Stuff We Like: John’s Irish Strap

This little strap has turned out to be one of the most versatile and downright indispensable accessories a utility bicyclist could ask for. We like it so much that we keep a few stashed here-and-there on various bicycles, just for those times when we need one to solve some unanticipated problem. Here are a few ways in which an Irish Strap might be used in a pinch:

  • To stabilize an overstuffed pannier (see above)
  • To lash a laptop or u-lock to a rack
  • As a belt
  • As a pant cuff strap
  • To stabilize a rando or porteur bag
  • As a secondary camera strap
  • To lash a basket or crate to a rack
  • To compress a sleeping bag
  • As a toe strap
  • As a sling (yikes!)
  • As a leash for a lost dog encountered on a ride
  • As a tent stabilizer
  • To hang a lantern
  • Etc., etc., etc….

I have a drawer full of velcro straps that rarely get used because they have a limited range of adjustment and they’re difficult to draw tight. I also have a bunch of double loop straps with plastic hardware that are pretty much useless. In contrast, the Irish Strap has a clasp made of metal that absolutely does not slip; it’s plenty long* but adjustable all the way down to just a couple of inches; it’s wide enough, but not too wide, so it’s strong, yet it fits many of the loops and handles on bike bags, tents, and such; and finally, it’s made in Ireland and it looks terrific, which should count for something.

John’s Irish Strap at Rivendell

Disclaimer: Rivendell is a sponsor of this website.

*The Irish Strap is available in either 19″ or 39″ lengths. The 39 incher is far more versatile and you can always wrap the excess strap back on itself if the length isn’t needed for a particular task.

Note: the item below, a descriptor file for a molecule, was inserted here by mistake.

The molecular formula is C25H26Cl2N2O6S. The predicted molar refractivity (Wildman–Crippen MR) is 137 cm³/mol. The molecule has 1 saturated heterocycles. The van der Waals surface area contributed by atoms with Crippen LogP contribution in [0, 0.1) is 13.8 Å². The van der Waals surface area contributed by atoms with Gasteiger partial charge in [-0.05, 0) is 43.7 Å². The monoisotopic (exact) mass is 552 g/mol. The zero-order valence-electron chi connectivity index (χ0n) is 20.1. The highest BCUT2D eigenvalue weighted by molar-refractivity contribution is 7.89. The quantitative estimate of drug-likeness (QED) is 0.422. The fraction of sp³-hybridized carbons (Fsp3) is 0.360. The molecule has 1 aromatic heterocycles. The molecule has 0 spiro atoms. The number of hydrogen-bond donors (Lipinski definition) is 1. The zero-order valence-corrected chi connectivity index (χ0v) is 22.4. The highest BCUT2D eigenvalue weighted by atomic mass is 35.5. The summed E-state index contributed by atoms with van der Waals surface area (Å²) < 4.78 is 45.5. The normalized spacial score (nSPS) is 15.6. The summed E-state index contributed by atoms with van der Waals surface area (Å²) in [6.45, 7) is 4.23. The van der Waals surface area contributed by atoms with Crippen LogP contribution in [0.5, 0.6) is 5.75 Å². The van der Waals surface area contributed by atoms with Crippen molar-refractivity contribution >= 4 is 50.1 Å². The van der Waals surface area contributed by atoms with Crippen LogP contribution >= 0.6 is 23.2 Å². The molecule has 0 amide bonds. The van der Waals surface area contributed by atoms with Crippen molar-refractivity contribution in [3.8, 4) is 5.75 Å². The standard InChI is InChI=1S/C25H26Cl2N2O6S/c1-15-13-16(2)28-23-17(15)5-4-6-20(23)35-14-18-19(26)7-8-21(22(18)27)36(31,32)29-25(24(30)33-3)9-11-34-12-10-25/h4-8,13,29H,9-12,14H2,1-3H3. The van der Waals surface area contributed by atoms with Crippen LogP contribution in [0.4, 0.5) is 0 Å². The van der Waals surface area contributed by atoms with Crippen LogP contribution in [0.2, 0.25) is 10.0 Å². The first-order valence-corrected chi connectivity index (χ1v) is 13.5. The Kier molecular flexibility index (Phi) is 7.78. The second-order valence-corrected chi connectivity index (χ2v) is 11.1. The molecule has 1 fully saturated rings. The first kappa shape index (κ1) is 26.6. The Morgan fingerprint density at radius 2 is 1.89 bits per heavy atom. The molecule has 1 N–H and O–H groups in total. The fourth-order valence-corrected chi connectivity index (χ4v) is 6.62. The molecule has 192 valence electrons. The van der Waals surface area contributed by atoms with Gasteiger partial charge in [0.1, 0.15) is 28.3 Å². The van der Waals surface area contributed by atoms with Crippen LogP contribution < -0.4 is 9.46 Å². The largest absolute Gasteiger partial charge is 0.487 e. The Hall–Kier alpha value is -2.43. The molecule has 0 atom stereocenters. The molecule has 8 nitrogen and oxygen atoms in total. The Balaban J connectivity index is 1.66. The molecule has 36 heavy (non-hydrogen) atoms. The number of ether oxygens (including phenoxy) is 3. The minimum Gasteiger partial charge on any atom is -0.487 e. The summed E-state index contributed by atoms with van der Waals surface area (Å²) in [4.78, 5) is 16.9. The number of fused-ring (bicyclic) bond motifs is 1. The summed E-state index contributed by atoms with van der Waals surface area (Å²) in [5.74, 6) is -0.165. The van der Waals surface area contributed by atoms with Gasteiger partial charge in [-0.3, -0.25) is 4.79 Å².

8 Responses to “Stuff We Like: John’s Irish Strap”

  • Lovely Bicycle! says:

    to lash a laptop to a rack??…
    (surely you don’t mean directly to a rack?)

    My laptop has a solid state drive, but she nonetheless quivered upon reading that!

  • Alan says:

    @LB!

    Within its heavily padded, impregnable case, of course… :-)

  • Doug R. says:

    Ja man, I love the Rasta colors Man! However, do they come in a basic black?

  • Brian Fyfe says:

    I also love my John’s Irish straps because of the colors and Arno buckles. An alternative source is the Coghlans Arno Straps. Coghlan’s sells about half a million different camping accessories available at most outdoor and army surplus stores. They are basic black, and come in 24′, 36″ and 48″ lengths for $3.00 to $5.00 per pair.
    Here’s a link to one source: http://www.coghlanscampinggear.com/coarst.html

  • Lovely Bicycle! says:

    I think the colours are nice actually – because all of them are there, the strap matches everything : )

  • RI SWamp Yankee says:

    Umm. In boyscouts, we called that a “sleeping bag strap.” That particular kind of sleeping bag strap is an Arno strap, after the spring-loaded, metal Arno buckle, which has been known to dent, bend or rust if mistreated. $8 per strap is unreasonable, even for RivBike.

    The local army/navy surplus store will have generic arno straps, $5 per pair in a 4-foot length. For less than two bux each, Sears will have 6′ Coleman Utility straps with polycarbonate quick release buckles, which have been known to laugh heartily if mistreated.

    They can be shortened with a pair of scissors and a lighter, tho learning to tie a two-half-hitches or sheepshank knot might be a better solution for overlong tiedowns.

  • Jake says:

    Surly also makes an $8 strap, the “junk strap”. It also has a metal buckle, but is black and longer (120cm), and probably not made in Ireland.

  • Thomas says:

    I realize this initial post was made a while back, but I’ll put my 2 cents in anyway. A poster above asked if they come in black. They do. I just bought a couple of two-packs in the 60″ length at my local hardware store ( which is an Ace Hardware affiliate). They are called Coghlan’s Arno Straps. The 60″ straps were $5 per two-pack. Shorter ones are cheaper but they are also easily cut with scissors and then burned
    on the end with a lighter to seal them. These are made in Ireland and I’ll assume they are
    the same as Riv sells. I like the striped ones but not enough to pay $8 each.

 
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